Farming science, a flight and a freak-out

So had I a bit of a wobble yesterday. The stress of nearly being kidnapped, coupled with a hair-raising five-hour drive from Hisar back to Delhi so I could catch a flight to Mumbai (or Bombay, if you insist on being colonial) got to me.

It’s a tad exhausting being on edge for hour after hour, expecting to be smashed into as cars come onto the wrong side of the road as they try to overtake buses which are in the process of trying to overtake lorries.

Almost as bad is the constant fear you’re about to squish someone who has either fallen off the top of an over-crowded bus, randomly wandered into the street, or fallen off their motorcycle (few bikers have licences, or road sense for that matter, and very few wear helmets. Apparently by law men should wear them, but women are exempt because wearing one “would mess up their hair”).


By the time I had nearly missed my flight, had a run-in with a load of security guards with automatic rifles at the airport, landed in Mumbai in a giant electrical storm, survived an attempted swindle by a gang of dodgy men at the taxi rank, got stuck in a traffic jam for two hours and then arrived to my hotel to find the front of it had been demolished, I wanted to curl up in a ball and cry. Poor old Sissy Joanne, Mr Geography, Gob de la Wash and Wooster had the joys of trying to calm me down. What people did before Skype, I don’t know.

I’m cross with myself for ending the day on such a rubbish note, because the morning had been really interesting. I’d been taken to Haryana Agricultural University in Hisar, which is one of the largest ag uni’s in Asia. I was shown around by the very lovely Professor Mahajan, who is THE big cheese in animal disease research in India and is also the first Indian I’ve ever seen with blue eyes.

Prof Mahajan does a lot of work with poultry, but he and his team of researchers are also looking at the way diseases the country has problems with – such as TB, foot and mouth and bluetongue – move between species and mutate. They’ve been doing some research with scientists at Pirbright in the UK and they seem to be making a lot of progress in teaching farmers in India about bio-security and reducing disease risk.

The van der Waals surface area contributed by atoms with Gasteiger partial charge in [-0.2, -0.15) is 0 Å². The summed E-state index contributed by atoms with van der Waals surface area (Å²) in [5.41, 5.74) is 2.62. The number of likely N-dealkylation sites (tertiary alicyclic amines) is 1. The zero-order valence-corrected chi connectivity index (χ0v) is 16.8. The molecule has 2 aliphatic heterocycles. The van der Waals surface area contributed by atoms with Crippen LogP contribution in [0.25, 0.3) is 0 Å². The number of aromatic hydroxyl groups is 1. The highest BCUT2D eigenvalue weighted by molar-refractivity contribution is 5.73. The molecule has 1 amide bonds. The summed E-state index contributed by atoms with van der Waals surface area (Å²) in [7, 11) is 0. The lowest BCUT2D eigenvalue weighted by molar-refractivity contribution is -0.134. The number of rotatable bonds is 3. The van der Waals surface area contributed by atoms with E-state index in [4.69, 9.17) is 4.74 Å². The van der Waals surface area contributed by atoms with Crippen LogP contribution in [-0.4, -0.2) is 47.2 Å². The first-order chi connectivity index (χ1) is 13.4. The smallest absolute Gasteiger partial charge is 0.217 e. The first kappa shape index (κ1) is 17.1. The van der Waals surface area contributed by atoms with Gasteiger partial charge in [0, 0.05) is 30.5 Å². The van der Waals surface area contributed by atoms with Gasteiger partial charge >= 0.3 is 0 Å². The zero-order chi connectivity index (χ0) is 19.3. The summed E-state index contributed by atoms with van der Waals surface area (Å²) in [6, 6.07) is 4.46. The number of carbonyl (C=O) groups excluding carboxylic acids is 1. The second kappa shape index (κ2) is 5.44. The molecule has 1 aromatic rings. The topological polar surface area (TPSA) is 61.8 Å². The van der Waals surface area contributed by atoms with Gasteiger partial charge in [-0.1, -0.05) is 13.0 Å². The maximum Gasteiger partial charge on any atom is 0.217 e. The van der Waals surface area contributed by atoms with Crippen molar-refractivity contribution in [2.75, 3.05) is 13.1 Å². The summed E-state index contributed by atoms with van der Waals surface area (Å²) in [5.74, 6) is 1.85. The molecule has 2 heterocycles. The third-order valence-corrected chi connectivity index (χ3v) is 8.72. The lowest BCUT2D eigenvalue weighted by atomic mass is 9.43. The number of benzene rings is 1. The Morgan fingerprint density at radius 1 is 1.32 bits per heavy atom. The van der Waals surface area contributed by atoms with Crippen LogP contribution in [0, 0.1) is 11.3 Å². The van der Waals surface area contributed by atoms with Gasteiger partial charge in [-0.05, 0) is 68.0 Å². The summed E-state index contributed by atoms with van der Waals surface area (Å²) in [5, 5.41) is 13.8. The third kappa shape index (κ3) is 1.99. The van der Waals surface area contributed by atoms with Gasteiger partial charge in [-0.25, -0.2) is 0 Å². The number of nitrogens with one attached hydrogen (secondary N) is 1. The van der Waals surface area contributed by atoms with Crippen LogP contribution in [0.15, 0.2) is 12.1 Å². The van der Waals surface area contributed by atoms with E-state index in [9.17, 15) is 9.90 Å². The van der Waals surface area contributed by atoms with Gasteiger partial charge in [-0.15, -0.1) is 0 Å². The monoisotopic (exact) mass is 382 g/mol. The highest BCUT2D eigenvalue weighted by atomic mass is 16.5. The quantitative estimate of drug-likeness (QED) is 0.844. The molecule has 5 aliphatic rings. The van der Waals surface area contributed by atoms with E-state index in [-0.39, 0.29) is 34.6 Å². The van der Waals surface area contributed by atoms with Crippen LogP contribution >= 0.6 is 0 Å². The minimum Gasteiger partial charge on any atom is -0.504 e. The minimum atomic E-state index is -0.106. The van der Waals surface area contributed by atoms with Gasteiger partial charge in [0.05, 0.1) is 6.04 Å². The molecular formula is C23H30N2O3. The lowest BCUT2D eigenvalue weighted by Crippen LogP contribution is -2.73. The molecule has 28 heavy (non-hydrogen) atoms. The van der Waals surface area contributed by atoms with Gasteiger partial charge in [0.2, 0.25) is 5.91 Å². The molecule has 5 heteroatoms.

What I found most interesting is that Prof Mahajan and the other people at the university are all civil servants. The government funds most of the universities and a big part of their job is to share the findings from their research with farmers – which means holding workshops and making many farm visits throughout the year. That way farmers have very close links to research institutes and regularly get in touch with them to ask for advice.

DEFRA cuts in research spending (albeit not as bad as expected) mean it’s pretty unlikely we’ll ever have a similar system in the UK, but the work Prof Mahajan is doing is really impressive. Maybe once he’s finished teaching people about animal disease safety he could use his skills to teach them a little something about road safety too…

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1 Response to “Farming science, a flight and a freak-out”

  1. Organic duck

    Hi Caroline, keep going, you’re doing fine and keeping us amused at the same time!
    You are packing a lot in, hope you have some rest planned in when you get to Australia.
    Sounds like the university is a bit like UK system 30 years ago when we had all the research centres. I did a mindblowingly boring few weeks work experience at the weed research organisation before it was closed down.
    Take care!